Blog: Sorì San Lorenzo- Barbarescan icon from GAJA
I have been enamoured with Sorì San Lorenzo single vineyard Grand Cru Barbaresco wines from the House of Angela ‘GAJA’ for the last 20 years, since I learnt about them for the first time when Angelo Gaja presented me with a book ‘The Making of a great Wine: Gaja and Sori San Lorenzo by Edward Steinberg shortly after I met him at a Masterclass in Vinitaly in April 2002.
The book focused on a single vineyard wine, the 1989 Sori San Lorenzo. This is wine made from the iconic single vineyard Sori San Lorenzo in the Barbaresco appellation. Following the process of growing high quality grapes in the San Lorenzo vineyard to bottling, it was always a thoroughly engaging and educational book on winemaking and viticulture as practised by the Gaja family. Interwoven with marketing skills it was the story of how this renowned producer transformed a relatively unknown Italian wine area of Barbaresco into a celebrity status internationally in the 1970’s.
Angelo Gaja is a well-known producer of Piemonte, known for his iconic single vineyard wines Barbaresco like Sori Tildin, Sori San Lorenzo and Costa Russi and similarly his Barolo single vineyard wines like Conteissa and Sperss. They command a huge premium and are iconic wines -like Bordeaux First and Second Growths, costing upwards of € 300 in Europe. They would normally be classified as DOCG wines-the highest in terms of quality hierarchy. But Angelo felt that the wines would be better if he added 5-15% of Barbera in the wine. The strict Rules of Barolo and Barbaresco mandate the use of 100% Nebbiolo grapes from specified areas and he voluntarily chose to ‘downgrade’ these wines to DOC Nebbiolo wines, selling normally at a fraction of these icons. But he continued to fetch higher prices because of the market acceptance. It was only in 2013 when he handed the day-to-day running of the business to his children Gaia, Rossana and Giovanni that they decided to bring the wines into the Barbaresco fold and got the appellation DOP (Denominazione Originata e Protetta di Barbaresco.)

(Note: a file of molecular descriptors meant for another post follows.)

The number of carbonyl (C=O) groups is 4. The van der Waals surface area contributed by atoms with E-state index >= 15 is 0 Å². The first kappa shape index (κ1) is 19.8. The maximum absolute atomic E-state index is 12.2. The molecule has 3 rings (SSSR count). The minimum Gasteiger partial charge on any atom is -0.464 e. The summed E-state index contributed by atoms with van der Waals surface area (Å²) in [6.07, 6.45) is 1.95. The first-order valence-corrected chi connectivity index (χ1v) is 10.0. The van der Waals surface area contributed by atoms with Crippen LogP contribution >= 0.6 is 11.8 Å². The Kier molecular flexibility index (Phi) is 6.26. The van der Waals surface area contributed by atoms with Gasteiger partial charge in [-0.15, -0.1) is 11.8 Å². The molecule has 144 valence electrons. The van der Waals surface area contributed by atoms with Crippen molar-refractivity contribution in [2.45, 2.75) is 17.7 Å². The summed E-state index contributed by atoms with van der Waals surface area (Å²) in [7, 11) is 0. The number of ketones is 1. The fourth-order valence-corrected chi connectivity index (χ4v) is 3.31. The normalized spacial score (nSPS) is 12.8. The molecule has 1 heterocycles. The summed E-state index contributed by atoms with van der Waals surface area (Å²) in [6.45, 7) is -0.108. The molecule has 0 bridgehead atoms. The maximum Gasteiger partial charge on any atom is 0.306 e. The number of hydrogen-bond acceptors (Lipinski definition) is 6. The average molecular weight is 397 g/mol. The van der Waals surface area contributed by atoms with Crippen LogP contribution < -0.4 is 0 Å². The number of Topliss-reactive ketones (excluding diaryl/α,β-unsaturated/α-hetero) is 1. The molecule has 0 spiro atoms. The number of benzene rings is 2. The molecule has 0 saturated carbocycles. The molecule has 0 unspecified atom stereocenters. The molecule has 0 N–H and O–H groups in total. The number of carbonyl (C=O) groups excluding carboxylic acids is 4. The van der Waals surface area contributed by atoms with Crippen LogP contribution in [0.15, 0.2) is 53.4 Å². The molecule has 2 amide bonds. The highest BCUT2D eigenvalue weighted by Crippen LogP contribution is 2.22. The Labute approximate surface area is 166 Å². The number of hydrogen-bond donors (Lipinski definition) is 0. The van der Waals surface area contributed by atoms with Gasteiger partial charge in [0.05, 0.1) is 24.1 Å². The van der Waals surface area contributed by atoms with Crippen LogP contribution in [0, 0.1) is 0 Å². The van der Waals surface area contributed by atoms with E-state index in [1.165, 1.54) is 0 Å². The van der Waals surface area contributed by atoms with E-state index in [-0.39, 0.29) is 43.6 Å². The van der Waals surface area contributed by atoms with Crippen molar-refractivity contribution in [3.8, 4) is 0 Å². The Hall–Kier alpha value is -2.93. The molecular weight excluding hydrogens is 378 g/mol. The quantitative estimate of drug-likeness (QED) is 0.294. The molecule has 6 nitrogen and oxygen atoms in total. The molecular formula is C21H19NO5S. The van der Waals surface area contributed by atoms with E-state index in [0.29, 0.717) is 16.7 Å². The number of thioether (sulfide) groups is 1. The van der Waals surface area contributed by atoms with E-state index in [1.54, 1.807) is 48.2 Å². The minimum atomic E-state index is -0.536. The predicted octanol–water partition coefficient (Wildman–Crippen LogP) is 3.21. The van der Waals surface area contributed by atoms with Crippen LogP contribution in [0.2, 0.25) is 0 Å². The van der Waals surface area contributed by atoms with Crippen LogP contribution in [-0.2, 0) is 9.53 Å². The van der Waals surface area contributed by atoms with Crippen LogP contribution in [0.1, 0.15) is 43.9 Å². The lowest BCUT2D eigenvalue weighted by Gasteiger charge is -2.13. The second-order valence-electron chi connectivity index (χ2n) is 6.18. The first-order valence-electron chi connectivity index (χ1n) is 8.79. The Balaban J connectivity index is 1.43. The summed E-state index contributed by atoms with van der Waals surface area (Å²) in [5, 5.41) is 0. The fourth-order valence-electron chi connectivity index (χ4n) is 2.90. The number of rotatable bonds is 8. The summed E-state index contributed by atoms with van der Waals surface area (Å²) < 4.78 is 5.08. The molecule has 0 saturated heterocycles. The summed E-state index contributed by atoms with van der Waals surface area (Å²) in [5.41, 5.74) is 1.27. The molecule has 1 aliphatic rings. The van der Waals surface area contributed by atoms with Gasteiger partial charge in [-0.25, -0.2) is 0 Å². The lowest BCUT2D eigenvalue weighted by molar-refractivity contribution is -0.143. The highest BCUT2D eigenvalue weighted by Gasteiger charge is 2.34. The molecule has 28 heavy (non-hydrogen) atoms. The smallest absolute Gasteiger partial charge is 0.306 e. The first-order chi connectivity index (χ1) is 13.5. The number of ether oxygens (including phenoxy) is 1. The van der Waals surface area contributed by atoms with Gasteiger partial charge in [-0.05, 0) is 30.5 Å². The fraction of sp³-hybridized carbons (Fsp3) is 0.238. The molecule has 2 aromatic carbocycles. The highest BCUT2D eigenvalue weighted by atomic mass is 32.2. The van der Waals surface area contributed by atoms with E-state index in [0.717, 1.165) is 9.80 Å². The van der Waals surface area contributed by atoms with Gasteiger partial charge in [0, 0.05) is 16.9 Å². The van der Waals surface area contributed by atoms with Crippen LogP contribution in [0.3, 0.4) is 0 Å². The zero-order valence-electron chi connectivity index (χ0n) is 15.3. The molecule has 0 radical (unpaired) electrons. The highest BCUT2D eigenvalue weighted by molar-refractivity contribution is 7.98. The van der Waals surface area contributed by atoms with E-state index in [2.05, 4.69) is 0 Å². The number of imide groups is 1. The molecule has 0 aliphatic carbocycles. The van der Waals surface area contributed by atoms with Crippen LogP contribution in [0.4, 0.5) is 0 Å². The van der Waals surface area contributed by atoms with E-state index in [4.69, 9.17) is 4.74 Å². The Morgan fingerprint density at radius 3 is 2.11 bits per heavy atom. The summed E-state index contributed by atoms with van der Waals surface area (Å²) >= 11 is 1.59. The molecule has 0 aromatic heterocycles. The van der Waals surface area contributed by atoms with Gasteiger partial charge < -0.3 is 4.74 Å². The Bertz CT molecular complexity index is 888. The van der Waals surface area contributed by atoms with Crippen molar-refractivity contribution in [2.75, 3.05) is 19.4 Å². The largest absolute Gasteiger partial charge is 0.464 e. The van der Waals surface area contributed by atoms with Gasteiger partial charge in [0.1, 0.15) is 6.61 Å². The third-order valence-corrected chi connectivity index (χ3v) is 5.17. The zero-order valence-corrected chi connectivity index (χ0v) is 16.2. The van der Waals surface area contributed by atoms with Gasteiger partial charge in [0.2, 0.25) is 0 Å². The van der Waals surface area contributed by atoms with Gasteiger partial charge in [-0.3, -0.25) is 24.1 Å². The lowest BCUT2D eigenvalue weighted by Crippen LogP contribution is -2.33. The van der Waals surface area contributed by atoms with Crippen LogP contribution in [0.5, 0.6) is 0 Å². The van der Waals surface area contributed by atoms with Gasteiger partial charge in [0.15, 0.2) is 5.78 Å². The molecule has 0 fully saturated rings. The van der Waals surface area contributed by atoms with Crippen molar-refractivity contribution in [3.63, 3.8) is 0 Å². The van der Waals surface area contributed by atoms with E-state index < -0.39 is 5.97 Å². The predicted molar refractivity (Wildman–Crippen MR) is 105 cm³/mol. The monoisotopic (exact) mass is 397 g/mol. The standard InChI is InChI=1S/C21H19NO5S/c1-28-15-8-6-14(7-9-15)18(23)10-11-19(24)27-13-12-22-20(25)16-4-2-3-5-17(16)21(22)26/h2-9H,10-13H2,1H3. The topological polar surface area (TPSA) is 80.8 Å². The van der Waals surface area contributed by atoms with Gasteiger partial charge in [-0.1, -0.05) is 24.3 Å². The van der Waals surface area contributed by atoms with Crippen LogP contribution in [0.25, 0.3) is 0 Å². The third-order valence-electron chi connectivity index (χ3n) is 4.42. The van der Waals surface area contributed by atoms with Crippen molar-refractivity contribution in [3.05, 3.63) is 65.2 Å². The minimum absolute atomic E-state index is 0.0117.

Sori San Lorenzo with food
For New Year’s Eve last Saturday, I decided to stay home and open a special bottle for dinner. Out of the two bottles of different vintages I possess of this first Single Vineyard wine , I decided to open the younger Sori San Lorenzo 2011 stored in my cellar for the last 6-7 years.This top Piemontese Grand Cru wine was ready to be consumed after an hour of decanting.
Since I am a vegetarian (Pescetarian, actually- I do eat fish and seafood occasionally), I had to plan a dish that would go well with this wine too. For a simple home cooked meal, my wife decided to make Lasagne with soya granules. For the rest of the family, it was minced mutton meat-like in a Bolognese sauce that was the main differentiating ingredient.
Both the dishes were delicious and perfect matches for this balanced and elegant, feminine wine full of complexity and long after-taste. Bouquet was so pleasant and lasting that even in the empty glass later I could still nose the bouquet for minutes. The colour had turned lighter chocolate colour. Cherries abounded in the elegant bouquet. The Flavour was full of black and juicy cherries dancing on the palate with shades of coffee and sweet spices lurking in the background with minerality. The harmonious wine was full of grace and charm.
Incidentally the 1989 label of the iconic Sori San Lorenzo on which the book is based, sells today for Rs. 71,000. -whereas the 2011 is priced at about Rs. 30,000 (Source-Wine-Searcher) + taxes in Europe. The wine was fine after decanting but still has years to go before it will reach its peak.
A great wine and food match for a simple meal elevated many notches, thanks to Sori San Lorenzo 2011.
Happy New Year to all our readers!.
Also Read : Gaja Back to Barbaresco Roots